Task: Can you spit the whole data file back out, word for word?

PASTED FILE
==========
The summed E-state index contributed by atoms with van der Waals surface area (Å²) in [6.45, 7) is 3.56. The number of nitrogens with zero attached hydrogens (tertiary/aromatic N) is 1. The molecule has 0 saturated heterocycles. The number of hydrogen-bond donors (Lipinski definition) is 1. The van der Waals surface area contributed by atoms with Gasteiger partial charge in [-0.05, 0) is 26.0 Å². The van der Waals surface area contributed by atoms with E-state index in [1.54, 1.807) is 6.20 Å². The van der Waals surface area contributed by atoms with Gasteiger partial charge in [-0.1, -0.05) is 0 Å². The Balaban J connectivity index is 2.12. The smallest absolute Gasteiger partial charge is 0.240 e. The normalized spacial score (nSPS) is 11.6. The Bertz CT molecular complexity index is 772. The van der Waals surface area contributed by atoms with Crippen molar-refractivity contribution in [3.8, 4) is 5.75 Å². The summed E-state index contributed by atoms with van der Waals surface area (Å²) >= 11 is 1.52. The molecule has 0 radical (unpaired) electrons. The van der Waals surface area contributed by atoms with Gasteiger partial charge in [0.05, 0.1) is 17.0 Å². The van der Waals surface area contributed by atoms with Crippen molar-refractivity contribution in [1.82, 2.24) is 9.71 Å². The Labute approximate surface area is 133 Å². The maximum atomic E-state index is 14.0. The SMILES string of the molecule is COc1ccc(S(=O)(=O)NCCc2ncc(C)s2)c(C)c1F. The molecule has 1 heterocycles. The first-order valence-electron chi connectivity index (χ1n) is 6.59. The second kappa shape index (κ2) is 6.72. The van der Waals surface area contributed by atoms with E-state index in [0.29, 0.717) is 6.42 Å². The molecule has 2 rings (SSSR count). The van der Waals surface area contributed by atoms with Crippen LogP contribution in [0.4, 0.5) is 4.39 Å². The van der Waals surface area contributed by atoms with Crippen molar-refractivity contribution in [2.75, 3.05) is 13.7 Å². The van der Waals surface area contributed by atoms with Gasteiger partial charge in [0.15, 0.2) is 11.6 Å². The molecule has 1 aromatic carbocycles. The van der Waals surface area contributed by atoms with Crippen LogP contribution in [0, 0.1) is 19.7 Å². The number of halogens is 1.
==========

The summed E-state index contributed by atoms with van der Waals surface area (Å²) in [6.45, 7) is 3.56. The number of nitrogens with zero attached hydrogens (tertiary/aromatic N) is 1. The molecule has 0 saturated heterocycles. The number of hydrogen-bond donors (Lipinski definition) is 1. The van der Waals surface area contributed by atoms with Gasteiger partial charge in [-0.05, 0) is 26.0 Å². The van der Waals surface area contributed by atoms with E-state index in [1.54, 1.807) is 6.20 Å². The van der Waals surface area contributed by atoms with Gasteiger partial charge in [-0.1, -0.05) is 0 Å². The Balaban J connectivity index is 2.12. The smallest absolute Gasteiger partial charge is 0.240 e. The normalized spacial score (nSPS) is 11.6. The Bertz CT molecular complexity index is 772. The van der Waals surface area contributed by atoms with Crippen molar-refractivity contribution in [3.8, 4) is 5.75 Å². The summed E-state index contributed by atoms with van der Waals surface area (Å²) >= 11 is 1.52. The molecule has 0 radical (unpaired) electrons. The van der Waals surface area contributed by atoms with Gasteiger partial charge in [0.05, 0.1) is 17.0 Å². The van der Waals surface area contributed by atoms with Crippen molar-refractivity contribution in [1.82, 2.24) is 9.71 Å². The Labute approximate surface area is 133 Å². The maximum atomic E-state index is 14.0. The SMILES string of the molecule is COc1ccc(S(=O)(=O)NCCc2ncc(C)s2)c(C)c1F. The molecule has 1 heterocycles. The first-order valence-electron chi connectivity index (χ1n) is 6.59. The second kappa shape index (κ2) is 6.72. The van der Waals surface area contributed by atoms with E-state index in [0.29, 0.717) is 6.42 Å². The molecule has 2 rings (SSSR count). The van der Waals surface area contributed by atoms with Crippen LogP contribution in [0.4, 0.5) is 4.39 Å². The van der Waals surface area contributed by atoms with Crippen molar-refractivity contribution in [2.75, 3.05) is 13.7 Å². The van der Waals surface area contributed by atoms with Gasteiger partial charge in [0.15, 0.2) is 11.6 Å². The molecule has 1 aromatic carbocycles. The van der Waals surface area contributed by atoms with Crippen LogP contribution in [0, 0.1) is 19.7 Å². The number of halogens is 1.